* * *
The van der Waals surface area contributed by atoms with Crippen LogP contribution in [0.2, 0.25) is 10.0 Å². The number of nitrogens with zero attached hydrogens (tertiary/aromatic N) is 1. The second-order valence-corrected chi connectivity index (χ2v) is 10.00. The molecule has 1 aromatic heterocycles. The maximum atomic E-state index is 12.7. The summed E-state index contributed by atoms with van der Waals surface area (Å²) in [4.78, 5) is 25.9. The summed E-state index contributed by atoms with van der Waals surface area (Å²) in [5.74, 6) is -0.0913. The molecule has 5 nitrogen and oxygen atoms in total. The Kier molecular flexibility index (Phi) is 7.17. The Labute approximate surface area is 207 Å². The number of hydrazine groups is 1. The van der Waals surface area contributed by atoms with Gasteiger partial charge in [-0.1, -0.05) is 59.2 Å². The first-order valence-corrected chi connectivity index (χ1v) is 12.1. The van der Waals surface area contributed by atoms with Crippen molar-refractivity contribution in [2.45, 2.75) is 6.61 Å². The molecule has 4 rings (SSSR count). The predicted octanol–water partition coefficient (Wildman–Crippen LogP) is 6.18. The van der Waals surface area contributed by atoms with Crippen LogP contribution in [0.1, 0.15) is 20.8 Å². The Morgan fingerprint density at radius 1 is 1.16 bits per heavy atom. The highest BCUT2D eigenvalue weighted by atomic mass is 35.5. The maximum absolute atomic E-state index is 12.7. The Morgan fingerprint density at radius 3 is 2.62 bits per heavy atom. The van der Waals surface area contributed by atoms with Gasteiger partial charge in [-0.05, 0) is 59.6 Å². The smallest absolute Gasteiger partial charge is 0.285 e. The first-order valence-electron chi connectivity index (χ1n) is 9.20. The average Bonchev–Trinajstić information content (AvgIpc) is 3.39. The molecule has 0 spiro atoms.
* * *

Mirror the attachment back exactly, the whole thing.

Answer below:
The van der Waals surface area contributed by atoms with Crippen LogP contribution in [0.2, 0.25) is 10.0 Å². The number of nitrogens with zero attached hydrogens (tertiary/aromatic N) is 1. The second-order valence-corrected chi connectivity index (χ2v) is 10.00. The molecule has 1 aromatic heterocycles. The maximum atomic E-state index is 12.7. The summed E-state index contributed by atoms with van der Waals surface area (Å²) in [4.78, 5) is 25.9. The summed E-state index contributed by atoms with van der Waals surface area (Å²) in [5.74, 6) is -0.0913. The molecule has 5 nitrogen and oxygen atoms in total. The Kier molecular flexibility index (Phi) is 7.17. The Labute approximate surface area is 207 Å². The number of hydrazine groups is 1. The van der Waals surface area contributed by atoms with Gasteiger partial charge in [-0.1, -0.05) is 59.2 Å². The first-order valence-corrected chi connectivity index (χ1v) is 12.1. The van der Waals surface area contributed by atoms with Crippen molar-refractivity contribution in [2.45, 2.75) is 6.61 Å². The molecule has 4 rings (SSSR count). The predicted octanol–water partition coefficient (Wildman–Crippen LogP) is 6.18. The van der Waals surface area contributed by atoms with Crippen LogP contribution in [0.1, 0.15) is 20.8 Å². The Morgan fingerprint density at radius 1 is 1.16 bits per heavy atom. The highest BCUT2D eigenvalue weighted by atomic mass is 35.5. The maximum absolute atomic E-state index is 12.7. The Morgan fingerprint density at radius 3 is 2.62 bits per heavy atom. The van der Waals surface area contributed by atoms with Gasteiger partial charge in [-0.05, 0) is 59.6 Å². The smallest absolute Gasteiger partial charge is 0.285 e. The first-order valence-electron chi connectivity index (χ1n) is 9.20. The average Bonchev–Trinajstić information content (AvgIpc) is 3.39. The molecule has 0 spiro atoms.